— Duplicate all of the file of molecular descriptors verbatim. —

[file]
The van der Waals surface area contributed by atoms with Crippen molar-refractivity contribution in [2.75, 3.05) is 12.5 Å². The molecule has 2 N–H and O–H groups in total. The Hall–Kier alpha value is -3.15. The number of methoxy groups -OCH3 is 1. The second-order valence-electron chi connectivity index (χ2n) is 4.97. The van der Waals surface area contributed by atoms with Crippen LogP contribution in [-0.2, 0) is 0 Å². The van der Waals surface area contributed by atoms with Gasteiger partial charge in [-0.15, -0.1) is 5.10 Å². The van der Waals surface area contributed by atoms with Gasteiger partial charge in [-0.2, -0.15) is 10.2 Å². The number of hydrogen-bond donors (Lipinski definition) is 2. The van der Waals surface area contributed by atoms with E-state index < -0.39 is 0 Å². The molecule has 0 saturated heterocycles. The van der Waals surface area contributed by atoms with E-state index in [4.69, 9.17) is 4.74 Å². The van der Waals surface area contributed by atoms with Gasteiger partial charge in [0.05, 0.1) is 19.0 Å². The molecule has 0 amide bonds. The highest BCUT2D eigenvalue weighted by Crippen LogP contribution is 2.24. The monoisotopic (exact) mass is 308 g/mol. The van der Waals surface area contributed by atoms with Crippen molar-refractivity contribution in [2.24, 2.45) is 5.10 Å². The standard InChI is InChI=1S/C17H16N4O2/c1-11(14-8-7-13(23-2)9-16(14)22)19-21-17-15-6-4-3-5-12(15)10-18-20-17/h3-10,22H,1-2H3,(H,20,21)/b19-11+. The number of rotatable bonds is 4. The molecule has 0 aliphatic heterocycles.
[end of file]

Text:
The van der Waals surface area contributed by atoms with Crippen molar-refractivity contribution in [2.75, 3.05) is 12.5 Å². The molecule has 2 N–H and O–H groups in total. The Hall–Kier alpha value is -3.15. The number of methoxy groups -OCH3 is 1. The second-order valence-electron chi connectivity index (χ2n) is 4.97. The van der Waals surface area contributed by atoms with Crippen LogP contribution in [-0.2, 0) is 0 Å². The van der Waals surface area contributed by atoms with Gasteiger partial charge in [-0.15, -0.1) is 5.10 Å². The van der Waals surface area contributed by atoms with Gasteiger partial charge in [-0.2, -0.15) is 10.2 Å². The number of hydrogen-bond donors (Lipinski definition) is 2. The van der Waals surface area contributed by atoms with E-state index < -0.39 is 0 Å². The molecule has 0 saturated heterocycles. The van der Waals surface area contributed by atoms with E-state index in [4.69, 9.17) is 4.74 Å². The van der Waals surface area contributed by atoms with Gasteiger partial charge in [0.05, 0.1) is 19.0 Å². The molecule has 0 amide bonds. The highest BCUT2D eigenvalue weighted by Crippen LogP contribution is 2.24. The monoisotopic (exact) mass is 308 g/mol. The van der Waals surface area contributed by atoms with Crippen molar-refractivity contribution in [2.24, 2.45) is 5.10 Å². The standard InChI is InChI=1S/C17H16N4O2/c1-11(14-8-7-13(23-2)9-16(14)22)19-21-17-15-6-4-3-5-12(15)10-18-20-17/h3-10,22H,1-2H3,(H,20,21)/b19-11+. The number of rotatable bonds is 4. The molecule has 0 aliphatic heterocycles.